Mobile Influx Fuels Development of Internet’s Leap Forward


Has your smartphone become so ingrained into your daily routine it’s hard to imagine a day without it?

Blogger Jodi Flaherty turns her smartphone on to read blogs and search recipes. DOT specialist Brandy Pettigrew uses hers for “the occasional pointless Wiki search.”

“The better question is, what don’t I use it for?” asks single mom Erica West. These women represent a mainstreaming of managing life with screen taps on mobile apps.

Results of an Internet report show a swing toward mobile phone reliance. These devices have become central to communication, entertainment and daily life. How will that impact online commerce and growth?

Access Encourages Activity

In 1995, mobile phones were mammoth, but we didn’t know it. They looked like cordless phones, with long, flexible antennas. They had no text capability yet, and the ‘end call’ beep became the sound bite of a generation. Clamshell phones were still a year away! Mobile phones had a 1% global penetration.

In 2014, it’s tough to even find a clamshell phone. Apple and Android devices dominate the market. Vendors shipped 281.5 million devices in Q1, says the International Data Corp. Apps have become a way of life in a tap-and-swipe society. Mobile phone global penetration ballooned to 73%.

This significant boom explains why Internet use continues to rise, according to the 2015 Internet Report. Venture capital firm KPCB began the annual report 20 years ago, to focus on global Internet trends. The latest edition sees a significant correlation between 24/7 Internet access on mobile devices and booming e-commerce.

Activity Creates Commerce

The digital revolution hit warp speed as Internet-enabled devices mobilized.

Boston Consulting Group advises many Fortune 500 companies. It reports mobile Internet’s advancement on the marketplace brings with it colossal trends. The biggest: $700 billion in annual revenues for mobile Internet commerce. That figure comes from the group of 13 countries that compile 70% of the world GDP.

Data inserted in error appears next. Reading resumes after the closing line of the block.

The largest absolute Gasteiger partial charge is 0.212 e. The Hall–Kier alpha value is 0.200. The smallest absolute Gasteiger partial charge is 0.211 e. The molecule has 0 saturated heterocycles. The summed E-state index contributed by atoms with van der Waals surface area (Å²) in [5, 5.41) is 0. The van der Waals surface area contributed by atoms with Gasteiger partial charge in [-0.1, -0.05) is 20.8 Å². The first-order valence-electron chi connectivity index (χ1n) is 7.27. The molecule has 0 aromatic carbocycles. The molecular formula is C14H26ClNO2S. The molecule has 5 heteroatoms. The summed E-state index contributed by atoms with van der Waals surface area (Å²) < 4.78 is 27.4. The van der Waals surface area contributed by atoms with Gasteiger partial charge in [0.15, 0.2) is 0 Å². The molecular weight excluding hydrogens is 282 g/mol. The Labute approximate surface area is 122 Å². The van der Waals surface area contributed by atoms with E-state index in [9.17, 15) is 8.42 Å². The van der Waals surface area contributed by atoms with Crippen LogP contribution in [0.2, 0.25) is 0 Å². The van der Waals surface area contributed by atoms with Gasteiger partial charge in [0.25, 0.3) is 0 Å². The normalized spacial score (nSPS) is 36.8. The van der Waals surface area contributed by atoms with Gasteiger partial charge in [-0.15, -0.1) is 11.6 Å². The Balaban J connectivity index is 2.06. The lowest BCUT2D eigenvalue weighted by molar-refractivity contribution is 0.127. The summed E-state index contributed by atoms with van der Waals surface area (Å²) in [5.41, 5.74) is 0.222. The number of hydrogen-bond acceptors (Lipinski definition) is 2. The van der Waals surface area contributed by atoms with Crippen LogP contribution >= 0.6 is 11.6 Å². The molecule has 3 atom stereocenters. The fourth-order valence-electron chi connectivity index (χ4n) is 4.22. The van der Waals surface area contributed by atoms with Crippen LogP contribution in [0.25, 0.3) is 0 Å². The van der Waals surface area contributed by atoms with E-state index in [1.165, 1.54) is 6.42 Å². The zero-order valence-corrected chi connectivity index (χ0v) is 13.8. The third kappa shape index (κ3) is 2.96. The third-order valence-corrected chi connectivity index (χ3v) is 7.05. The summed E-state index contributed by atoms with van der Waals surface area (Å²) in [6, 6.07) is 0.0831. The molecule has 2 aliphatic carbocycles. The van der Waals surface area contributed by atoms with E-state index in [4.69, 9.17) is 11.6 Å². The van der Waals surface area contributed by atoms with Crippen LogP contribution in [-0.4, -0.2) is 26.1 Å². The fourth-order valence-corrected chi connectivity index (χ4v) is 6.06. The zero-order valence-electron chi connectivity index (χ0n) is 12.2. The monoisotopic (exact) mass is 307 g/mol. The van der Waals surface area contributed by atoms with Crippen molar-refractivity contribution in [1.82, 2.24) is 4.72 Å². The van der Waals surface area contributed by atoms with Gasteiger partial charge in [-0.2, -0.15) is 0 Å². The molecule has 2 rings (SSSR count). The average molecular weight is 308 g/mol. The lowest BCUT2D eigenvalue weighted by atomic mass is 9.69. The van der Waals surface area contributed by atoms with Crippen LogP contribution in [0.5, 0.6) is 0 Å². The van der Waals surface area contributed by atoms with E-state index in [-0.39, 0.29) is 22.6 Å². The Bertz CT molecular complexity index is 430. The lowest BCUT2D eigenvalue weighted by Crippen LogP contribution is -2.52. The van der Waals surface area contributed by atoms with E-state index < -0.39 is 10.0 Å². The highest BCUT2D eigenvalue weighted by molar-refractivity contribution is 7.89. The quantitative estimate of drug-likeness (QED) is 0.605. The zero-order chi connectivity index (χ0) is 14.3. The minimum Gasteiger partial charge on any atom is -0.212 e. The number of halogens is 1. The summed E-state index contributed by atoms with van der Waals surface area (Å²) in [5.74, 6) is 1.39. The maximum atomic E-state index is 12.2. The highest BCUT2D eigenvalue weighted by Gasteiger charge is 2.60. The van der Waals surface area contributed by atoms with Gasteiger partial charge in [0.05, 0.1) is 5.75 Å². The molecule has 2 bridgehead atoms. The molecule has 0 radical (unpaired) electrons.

Consumer satisfaction is high. “Consumer surplus” represents the value consumers believe they get over and above the amount they pay for Internet devices, apps, services and access. The BCG reported annual consumer surplus reached $3.5 trillion in 2014 and averaged $4,000 per person.

Mobile Internet’s Future

Mobile’s reach has a major influence on the trajectory of the Internet’s growth.

Right now, Internet users Web users pull what they need from the web. If they instructions on how to play an instrument or a self-defense technique, they can pull where to find this info with a few keystrokes in a search engine window. In the future, site and app developers hope to push data toward the consumer instead. The course of Internet development leans toward bringing the consumer what they need, sometimes before they even know they need it.

Imagine a sneaker company that knows your size and when you need a replacement pair of running shoes, or a favorite restaurant that knows when you’re in the neighborhood.

Experts predict the Internet will undergo a transformation in the next decade that is all about catering to us, instead of waiting for us to search. This innovation will usher in a new Internet era – and it all started with mobile phones.

The Future Of Mobile May Not Look Like Apps


About Author


Eli studied English and Religious Studies at UNC Charlotte. A former sportswriter, he writes a blog about coaching his daughters in soccer and once was mistaken for racecar driver Juan Pablo Montoya. He writes on the Internet and other technology. He’s a native of Greeley, Colo., an avid NPR listener and average disc golfer.

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